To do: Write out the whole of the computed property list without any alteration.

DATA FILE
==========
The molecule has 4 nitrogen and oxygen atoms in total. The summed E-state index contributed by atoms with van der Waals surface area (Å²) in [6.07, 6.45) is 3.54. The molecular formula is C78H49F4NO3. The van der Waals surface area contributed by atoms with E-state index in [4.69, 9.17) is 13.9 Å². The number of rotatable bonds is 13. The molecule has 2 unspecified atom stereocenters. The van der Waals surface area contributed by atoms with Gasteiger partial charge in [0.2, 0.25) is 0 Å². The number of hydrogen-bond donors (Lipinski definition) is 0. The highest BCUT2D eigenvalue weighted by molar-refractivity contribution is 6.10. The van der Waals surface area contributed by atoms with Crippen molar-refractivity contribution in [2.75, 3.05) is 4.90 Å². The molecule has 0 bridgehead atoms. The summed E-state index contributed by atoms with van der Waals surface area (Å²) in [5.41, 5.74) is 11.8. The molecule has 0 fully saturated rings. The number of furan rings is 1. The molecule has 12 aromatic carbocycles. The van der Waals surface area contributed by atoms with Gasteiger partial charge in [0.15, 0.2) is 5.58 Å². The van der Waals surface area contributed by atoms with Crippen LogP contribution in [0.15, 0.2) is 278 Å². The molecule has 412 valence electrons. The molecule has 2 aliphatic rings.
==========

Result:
The molecule has 4 nitrogen and oxygen atoms in total. The summed E-state index contributed by atoms with van der Waals surface area (Å²) in [6.07, 6.45) is 3.54. The molecular formula is C78H49F4NO3. The van der Waals surface area contributed by atoms with E-state index in [4.69, 9.17) is 13.9 Å². The number of rotatable bonds is 13. The molecule has 2 unspecified atom stereocenters. The van der Waals surface area contributed by atoms with Gasteiger partial charge in [0.2, 0.25) is 0 Å². The number of hydrogen-bond donors (Lipinski definition) is 0. The highest BCUT2D eigenvalue weighted by molar-refractivity contribution is 6.10. The van der Waals surface area contributed by atoms with Crippen molar-refractivity contribution in [2.75, 3.05) is 4.90 Å². The molecule has 0 bridgehead atoms. The summed E-state index contributed by atoms with van der Waals surface area (Å²) in [5.41, 5.74) is 11.8. The molecule has 0 fully saturated rings. The number of furan rings is 1. The molecule has 12 aromatic carbocycles. The van der Waals surface area contributed by atoms with Gasteiger partial charge in [0.15, 0.2) is 5.58 Å². The van der Waals surface area contributed by atoms with Crippen LogP contribution in [0.15, 0.2) is 278 Å². The molecule has 412 valence electrons. The molecule has 2 aliphatic rings.